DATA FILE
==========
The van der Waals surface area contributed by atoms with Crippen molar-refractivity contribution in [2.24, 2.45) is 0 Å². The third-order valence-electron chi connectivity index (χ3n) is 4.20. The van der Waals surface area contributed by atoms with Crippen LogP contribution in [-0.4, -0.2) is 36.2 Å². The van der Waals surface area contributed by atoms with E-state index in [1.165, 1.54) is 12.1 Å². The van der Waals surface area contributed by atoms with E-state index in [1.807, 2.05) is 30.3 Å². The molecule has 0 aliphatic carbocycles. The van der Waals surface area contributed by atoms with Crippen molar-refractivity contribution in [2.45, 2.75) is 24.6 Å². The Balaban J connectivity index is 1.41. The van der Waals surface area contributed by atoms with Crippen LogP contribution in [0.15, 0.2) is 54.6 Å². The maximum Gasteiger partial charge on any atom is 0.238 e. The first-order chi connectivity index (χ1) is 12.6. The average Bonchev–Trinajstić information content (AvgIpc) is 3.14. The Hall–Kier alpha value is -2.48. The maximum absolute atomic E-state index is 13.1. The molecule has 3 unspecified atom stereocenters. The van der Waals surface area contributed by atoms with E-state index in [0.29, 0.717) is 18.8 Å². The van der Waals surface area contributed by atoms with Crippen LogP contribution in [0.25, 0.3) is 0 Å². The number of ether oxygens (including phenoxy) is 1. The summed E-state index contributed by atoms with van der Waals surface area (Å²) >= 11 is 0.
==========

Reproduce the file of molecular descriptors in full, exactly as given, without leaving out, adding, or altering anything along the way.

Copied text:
The van der Waals surface area contributed by atoms with Crippen molar-refractivity contribution in [2.24, 2.45) is 0 Å². The third-order valence-electron chi connectivity index (χ3n) is 4.20. The van der Waals surface area contributed by atoms with Crippen LogP contribution in [-0.4, -0.2) is 36.2 Å². The van der Waals surface area contributed by atoms with E-state index in [1.165, 1.54) is 12.1 Å². The van der Waals surface area contributed by atoms with E-state index in [1.807, 2.05) is 30.3 Å². The molecule has 0 aliphatic carbocycles. The van der Waals surface area contributed by atoms with Crippen molar-refractivity contribution in [2.45, 2.75) is 24.6 Å². The Balaban J connectivity index is 1.41. The van der Waals surface area contributed by atoms with Crippen LogP contribution in [0.15, 0.2) is 54.6 Å². The maximum Gasteiger partial charge on any atom is 0.238 e. The first-order chi connectivity index (χ1) is 12.6. The average Bonchev–Trinajstić information content (AvgIpc) is 3.14. The Hall–Kier alpha value is -2.48. The maximum absolute atomic E-state index is 13.1. The molecule has 3 unspecified atom stereocenters. The van der Waals surface area contributed by atoms with E-state index in [0.29, 0.717) is 18.8 Å². The van der Waals surface area contributed by atoms with Crippen LogP contribution in [0.25, 0.3) is 0 Å². The number of ether oxygens (including phenoxy) is 1. The summed E-state index contributed by atoms with van der Waals surface area (Å²) >= 11 is 0.